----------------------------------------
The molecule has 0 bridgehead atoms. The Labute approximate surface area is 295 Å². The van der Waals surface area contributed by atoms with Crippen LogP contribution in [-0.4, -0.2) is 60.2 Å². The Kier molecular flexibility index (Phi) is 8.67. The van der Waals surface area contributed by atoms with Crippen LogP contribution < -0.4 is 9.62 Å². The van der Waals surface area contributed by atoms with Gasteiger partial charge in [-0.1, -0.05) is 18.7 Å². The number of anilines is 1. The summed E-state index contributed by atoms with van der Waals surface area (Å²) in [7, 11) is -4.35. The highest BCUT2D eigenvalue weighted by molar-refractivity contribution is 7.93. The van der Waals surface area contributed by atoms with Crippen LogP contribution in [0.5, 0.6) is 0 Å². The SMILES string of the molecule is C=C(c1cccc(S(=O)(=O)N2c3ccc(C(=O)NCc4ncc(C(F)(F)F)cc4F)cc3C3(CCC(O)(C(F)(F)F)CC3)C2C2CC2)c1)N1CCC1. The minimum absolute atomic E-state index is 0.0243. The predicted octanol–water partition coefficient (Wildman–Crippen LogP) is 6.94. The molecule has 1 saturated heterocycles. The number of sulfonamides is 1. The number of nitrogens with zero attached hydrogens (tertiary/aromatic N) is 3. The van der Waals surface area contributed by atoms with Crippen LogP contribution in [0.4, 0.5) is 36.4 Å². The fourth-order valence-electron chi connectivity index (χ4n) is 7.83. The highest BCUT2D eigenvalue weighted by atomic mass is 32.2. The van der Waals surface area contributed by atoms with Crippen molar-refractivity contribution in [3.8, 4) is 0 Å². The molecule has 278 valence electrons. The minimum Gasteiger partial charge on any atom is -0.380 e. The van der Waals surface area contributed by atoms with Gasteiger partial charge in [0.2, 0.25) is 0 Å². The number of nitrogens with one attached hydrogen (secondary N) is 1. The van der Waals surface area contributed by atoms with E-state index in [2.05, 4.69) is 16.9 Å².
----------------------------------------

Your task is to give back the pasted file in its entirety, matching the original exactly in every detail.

The molecule has 0 bridgehead atoms. The Labute approximate surface area is 295 Å². The van der Waals surface area contributed by atoms with Crippen LogP contribution in [-0.4, -0.2) is 60.2 Å². The Kier molecular flexibility index (Phi) is 8.67. The van der Waals surface area contributed by atoms with Crippen LogP contribution < -0.4 is 9.62 Å². The van der Waals surface area contributed by atoms with Gasteiger partial charge in [-0.1, -0.05) is 18.7 Å². The number of anilines is 1. The summed E-state index contributed by atoms with van der Waals surface area (Å²) in [7, 11) is -4.35. The highest BCUT2D eigenvalue weighted by molar-refractivity contribution is 7.93. The van der Waals surface area contributed by atoms with Crippen LogP contribution in [0.5, 0.6) is 0 Å². The SMILES string of the molecule is C=C(c1cccc(S(=O)(=O)N2c3ccc(C(=O)NCc4ncc(C(F)(F)F)cc4F)cc3C3(CCC(O)(C(F)(F)F)CC3)C2C2CC2)c1)N1CCC1. The minimum absolute atomic E-state index is 0.0243. The predicted octanol–water partition coefficient (Wildman–Crippen LogP) is 6.94. The molecule has 1 saturated heterocycles. The number of sulfonamides is 1. The number of nitrogens with zero attached hydrogens (tertiary/aromatic N) is 3. The van der Waals surface area contributed by atoms with Crippen LogP contribution in [0.4, 0.5) is 36.4 Å². The fourth-order valence-electron chi connectivity index (χ4n) is 7.83. The highest BCUT2D eigenvalue weighted by atomic mass is 32.2. The van der Waals surface area contributed by atoms with Crippen molar-refractivity contribution in [3.8, 4) is 0 Å². The molecule has 278 valence electrons. The minimum Gasteiger partial charge on any atom is -0.380 e. The van der Waals surface area contributed by atoms with Gasteiger partial charge in [0.2, 0.25) is 0 Å². The number of nitrogens with one attached hydrogen (secondary N) is 1. The van der Waals surface area contributed by atoms with E-state index in [2.05, 4.69) is 16.9 Å².